St. James the Less

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James the Less (Saint James the Less in Catholic and Orthodox traditions). In the Catholic tradition he was the son of Alpheus of Cleophas and Mary, who was either a sister or a close relative of the Blessed Virgin Mary (for that reason, according to Jewish custom, he was sometimes called the brother of the Lord). In the Protestant tradition, he is the younger brother of Jesus born of Mary and Joseph. He wrote the epistle which bears his name. James was a witness of the Resurrection of Christ; he is also a "pillar" of the Catholic Church, whom St. Paul consulted about the Gospel. [1] He was the first Bishop of Jerusalem.

Author of the first Catholic Epistle, his discourse is an exhortation to practical Christian living.

James had a prominent place in the early church and Christian history:

  • He was one of select individuals Christ appeared to after his resurrection (I Cor 15:7)
  • Paul called him a 'pillar' of the church (Gal 2:9)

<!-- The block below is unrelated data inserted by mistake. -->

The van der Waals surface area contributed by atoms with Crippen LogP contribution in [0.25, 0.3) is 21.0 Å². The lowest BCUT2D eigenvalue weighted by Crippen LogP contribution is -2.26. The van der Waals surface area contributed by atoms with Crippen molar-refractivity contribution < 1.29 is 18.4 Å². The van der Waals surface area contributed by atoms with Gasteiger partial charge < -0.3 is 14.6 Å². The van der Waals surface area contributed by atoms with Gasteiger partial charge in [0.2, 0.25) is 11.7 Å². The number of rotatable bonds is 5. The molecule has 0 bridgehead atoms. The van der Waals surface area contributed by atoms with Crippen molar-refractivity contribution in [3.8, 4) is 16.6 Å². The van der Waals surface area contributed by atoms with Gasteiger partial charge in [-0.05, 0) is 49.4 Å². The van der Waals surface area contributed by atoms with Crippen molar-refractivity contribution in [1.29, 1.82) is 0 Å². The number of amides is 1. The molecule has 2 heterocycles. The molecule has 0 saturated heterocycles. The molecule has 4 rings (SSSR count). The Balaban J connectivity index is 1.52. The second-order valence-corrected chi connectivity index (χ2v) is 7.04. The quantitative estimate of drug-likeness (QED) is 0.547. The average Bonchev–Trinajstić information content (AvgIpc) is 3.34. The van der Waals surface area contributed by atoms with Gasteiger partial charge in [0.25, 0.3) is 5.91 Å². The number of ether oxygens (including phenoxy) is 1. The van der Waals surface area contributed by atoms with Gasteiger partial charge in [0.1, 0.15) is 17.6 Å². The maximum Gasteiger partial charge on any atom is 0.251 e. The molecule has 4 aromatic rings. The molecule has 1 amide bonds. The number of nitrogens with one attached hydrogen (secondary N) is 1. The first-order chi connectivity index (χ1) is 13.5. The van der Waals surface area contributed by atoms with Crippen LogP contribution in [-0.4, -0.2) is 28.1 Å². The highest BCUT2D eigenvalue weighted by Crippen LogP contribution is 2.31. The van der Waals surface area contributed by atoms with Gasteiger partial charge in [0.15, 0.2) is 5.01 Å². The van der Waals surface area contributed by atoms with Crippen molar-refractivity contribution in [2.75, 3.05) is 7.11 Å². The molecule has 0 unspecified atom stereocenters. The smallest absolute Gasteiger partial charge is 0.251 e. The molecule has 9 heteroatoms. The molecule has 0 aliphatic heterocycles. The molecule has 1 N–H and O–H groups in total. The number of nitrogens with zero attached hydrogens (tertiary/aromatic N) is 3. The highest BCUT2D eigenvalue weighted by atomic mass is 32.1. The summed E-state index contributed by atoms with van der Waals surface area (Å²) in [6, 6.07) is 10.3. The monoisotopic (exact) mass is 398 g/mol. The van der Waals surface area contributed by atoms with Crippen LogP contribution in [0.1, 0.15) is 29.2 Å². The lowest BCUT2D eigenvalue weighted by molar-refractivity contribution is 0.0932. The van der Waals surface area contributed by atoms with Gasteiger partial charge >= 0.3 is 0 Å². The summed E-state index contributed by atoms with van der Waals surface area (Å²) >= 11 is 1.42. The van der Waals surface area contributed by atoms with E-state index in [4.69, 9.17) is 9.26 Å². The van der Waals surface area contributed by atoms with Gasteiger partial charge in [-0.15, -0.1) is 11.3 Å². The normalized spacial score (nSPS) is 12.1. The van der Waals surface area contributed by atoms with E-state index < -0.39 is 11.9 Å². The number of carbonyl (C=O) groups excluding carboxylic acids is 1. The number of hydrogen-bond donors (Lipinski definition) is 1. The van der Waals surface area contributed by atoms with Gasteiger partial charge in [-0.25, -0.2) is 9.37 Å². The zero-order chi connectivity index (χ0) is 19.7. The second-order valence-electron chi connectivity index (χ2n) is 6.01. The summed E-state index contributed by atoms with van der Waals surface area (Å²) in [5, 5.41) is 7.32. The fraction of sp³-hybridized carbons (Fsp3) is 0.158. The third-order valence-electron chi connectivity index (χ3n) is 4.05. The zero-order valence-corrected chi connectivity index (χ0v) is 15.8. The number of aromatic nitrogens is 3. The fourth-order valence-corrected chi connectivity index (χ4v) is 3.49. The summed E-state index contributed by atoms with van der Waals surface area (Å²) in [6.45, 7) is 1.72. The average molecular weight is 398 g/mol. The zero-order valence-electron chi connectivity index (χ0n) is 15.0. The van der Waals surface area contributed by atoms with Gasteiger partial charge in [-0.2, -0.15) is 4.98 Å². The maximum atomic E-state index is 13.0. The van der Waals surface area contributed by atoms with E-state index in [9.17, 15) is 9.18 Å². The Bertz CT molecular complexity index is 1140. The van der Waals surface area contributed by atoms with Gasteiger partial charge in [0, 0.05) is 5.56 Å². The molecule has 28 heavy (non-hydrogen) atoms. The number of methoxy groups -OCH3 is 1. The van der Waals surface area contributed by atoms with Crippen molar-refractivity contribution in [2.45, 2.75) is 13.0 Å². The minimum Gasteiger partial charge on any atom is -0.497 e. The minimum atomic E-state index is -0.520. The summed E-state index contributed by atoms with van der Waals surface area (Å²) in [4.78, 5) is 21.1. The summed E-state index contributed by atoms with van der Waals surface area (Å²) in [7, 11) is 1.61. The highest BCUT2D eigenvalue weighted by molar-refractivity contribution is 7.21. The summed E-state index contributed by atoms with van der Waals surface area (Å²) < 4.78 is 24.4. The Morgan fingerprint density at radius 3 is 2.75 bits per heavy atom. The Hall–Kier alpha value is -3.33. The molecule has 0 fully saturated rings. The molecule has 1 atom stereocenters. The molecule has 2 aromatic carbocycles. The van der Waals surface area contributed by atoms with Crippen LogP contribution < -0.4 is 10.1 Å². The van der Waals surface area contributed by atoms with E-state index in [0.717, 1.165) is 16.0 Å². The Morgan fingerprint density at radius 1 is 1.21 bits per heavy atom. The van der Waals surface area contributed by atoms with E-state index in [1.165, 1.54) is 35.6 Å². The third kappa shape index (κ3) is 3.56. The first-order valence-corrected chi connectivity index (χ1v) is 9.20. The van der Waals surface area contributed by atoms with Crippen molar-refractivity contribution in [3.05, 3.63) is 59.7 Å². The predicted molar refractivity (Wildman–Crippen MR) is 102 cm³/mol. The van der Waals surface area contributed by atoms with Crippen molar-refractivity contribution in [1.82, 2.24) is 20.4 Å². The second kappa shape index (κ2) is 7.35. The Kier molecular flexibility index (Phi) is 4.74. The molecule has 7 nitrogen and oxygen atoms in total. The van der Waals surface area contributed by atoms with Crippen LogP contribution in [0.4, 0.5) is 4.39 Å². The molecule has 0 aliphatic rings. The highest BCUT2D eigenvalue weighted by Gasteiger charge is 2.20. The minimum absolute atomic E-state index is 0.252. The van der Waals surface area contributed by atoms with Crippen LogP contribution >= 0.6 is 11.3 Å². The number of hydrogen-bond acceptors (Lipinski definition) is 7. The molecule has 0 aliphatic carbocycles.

• Paul, on his first post conversion visit to Jerusalem, saw James (Gal 1:19)
  • Paul did the same on his last visit (Acts 21:18)
  • When Peter was rescued from prison, he told his friends to tell James (Act 12:17)
  • James was a leader in the important Council of Jerusalem (Act 15:13)
  • Jude could identify himself simply as "a brother of James" (Jude 1:1), so well known was James.
  • Josephus mentions James' death at the hands of the Jewish authorities.

James was martyred in 62 A.D.

Feastday: May 3.

Prayer to Saint James the Lesser

O Glorious Saint James, you were our Lord's cousin and at the same time his friend and follower. You wrote that every good and perfect gift comes to us from the Father of lights, and that faith without works is useless. You preached the divinity of Jesus until your death as a martyr. Obtain for us from the Father of lights the great gift of a living faith in Jesus' divinity which will inspire us to unstinting labor in the service of God and our fellow human beings and enable us to reach our heavenly destiny. Amen.

See also

External links


  1. St. James the Lesser